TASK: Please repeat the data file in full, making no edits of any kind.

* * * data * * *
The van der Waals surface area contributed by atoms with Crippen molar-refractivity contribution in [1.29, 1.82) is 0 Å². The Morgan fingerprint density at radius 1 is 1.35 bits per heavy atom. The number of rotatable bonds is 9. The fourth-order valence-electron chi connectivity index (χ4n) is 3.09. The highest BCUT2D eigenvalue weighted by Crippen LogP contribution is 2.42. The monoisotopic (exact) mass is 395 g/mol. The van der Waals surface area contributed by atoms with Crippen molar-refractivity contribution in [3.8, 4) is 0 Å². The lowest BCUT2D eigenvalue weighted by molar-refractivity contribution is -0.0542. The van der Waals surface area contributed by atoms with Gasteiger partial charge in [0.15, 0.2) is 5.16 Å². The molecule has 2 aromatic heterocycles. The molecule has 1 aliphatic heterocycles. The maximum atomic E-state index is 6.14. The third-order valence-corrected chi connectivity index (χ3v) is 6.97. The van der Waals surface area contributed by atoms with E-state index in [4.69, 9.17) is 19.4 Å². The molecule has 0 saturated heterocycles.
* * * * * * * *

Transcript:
The van der Waals surface area contributed by atoms with Crippen molar-refractivity contribution in [1.29, 1.82) is 0 Å². The Morgan fingerprint density at radius 1 is 1.35 bits per heavy atom. The number of rotatable bonds is 9. The fourth-order valence-electron chi connectivity index (χ4n) is 3.09. The highest BCUT2D eigenvalue weighted by Crippen LogP contribution is 2.42. The monoisotopic (exact) mass is 395 g/mol. The van der Waals surface area contributed by atoms with Crippen molar-refractivity contribution in [3.8, 4) is 0 Å². The lowest BCUT2D eigenvalue weighted by molar-refractivity contribution is -0.0542. The van der Waals surface area contributed by atoms with Gasteiger partial charge in [0.15, 0.2) is 5.16 Å². The molecule has 2 aromatic heterocycles. The molecule has 1 aliphatic heterocycles. The maximum atomic E-state index is 6.14. The third-order valence-corrected chi connectivity index (χ3v) is 6.97. The van der Waals surface area contributed by atoms with E-state index in [4.69, 9.17) is 19.4 Å². The molecule has 0 saturated heterocycles.